Remodeling the Working-Kaldor Curve: The Roles of Scarcity, Time to Maturity and Time to Harvest
61 Pages Posted: 16 Apr 2010
Date Written: March 2, 2010
This paper proposes that, when modeling for the relation between the convenience yield and current scarcity, time to maturity and time to harvest should interact with current scarcity, i.e. the two should enter multiplicatively. In implementing this idea we also compare three models for current scarcity, based on inventory levels, the spot price or both. We use data for corn, wheat and soybeans, 1/1986 to 7/2007. The multiplicative model performs noticeably better than the traditional version, which only focuses on the measurement for scarcity and not on the nature of the relation between scarcity, time to maturity, harvest and convenience yield. More importantly, though the combination of spot price and inventory provides a better proxy for scarcity than either spot price or inventory separately, the pure spot-price version performs nearly as well as the spot/inventory combination, and much better than the pure inventory version. This is useful because inventory data are typically hard to obtain and increasingly noisy. Our model still exhibits a clear “Working curve”, albeit with slopes changing with time to maturity and harvest periods. We can also show that the multiplicative model still works better than the traditional model even during the government loan program period in the middle 1980’s and that the program seems to have little impact on modeling the convenience yield. Nor did the changing in the delivery system for corn and soybeans, as of 2000, have a big impact.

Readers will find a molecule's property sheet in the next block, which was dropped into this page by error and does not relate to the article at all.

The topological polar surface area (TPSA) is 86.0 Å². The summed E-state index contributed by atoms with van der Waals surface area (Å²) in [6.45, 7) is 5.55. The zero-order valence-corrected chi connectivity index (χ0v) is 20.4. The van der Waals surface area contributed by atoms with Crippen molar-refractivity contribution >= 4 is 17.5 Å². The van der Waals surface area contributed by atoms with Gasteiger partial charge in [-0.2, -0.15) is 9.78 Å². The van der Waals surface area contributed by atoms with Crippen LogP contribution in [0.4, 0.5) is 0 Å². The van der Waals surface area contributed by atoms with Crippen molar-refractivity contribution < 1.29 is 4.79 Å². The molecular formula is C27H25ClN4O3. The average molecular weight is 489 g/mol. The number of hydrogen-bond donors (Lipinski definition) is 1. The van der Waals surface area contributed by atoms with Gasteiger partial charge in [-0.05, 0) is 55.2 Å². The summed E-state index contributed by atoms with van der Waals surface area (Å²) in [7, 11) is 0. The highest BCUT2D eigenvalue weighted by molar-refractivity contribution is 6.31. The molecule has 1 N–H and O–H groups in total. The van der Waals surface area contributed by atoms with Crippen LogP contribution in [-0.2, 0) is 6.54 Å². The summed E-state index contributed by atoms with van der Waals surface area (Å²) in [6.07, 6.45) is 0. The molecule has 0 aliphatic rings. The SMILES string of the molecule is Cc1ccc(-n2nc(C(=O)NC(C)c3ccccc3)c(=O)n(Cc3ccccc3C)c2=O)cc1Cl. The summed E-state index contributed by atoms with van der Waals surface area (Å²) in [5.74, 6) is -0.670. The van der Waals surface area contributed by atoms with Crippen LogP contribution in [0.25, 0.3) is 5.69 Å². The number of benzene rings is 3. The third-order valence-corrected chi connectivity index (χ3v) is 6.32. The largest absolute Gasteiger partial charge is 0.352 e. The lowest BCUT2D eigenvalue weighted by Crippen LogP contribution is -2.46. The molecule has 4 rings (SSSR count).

Keywords: backwardation, convenience yield, theory of storage, scarcity
JEL Classification: G12, G14, G1, N32, N52, Q11
Suggested Citation: Suggested Citation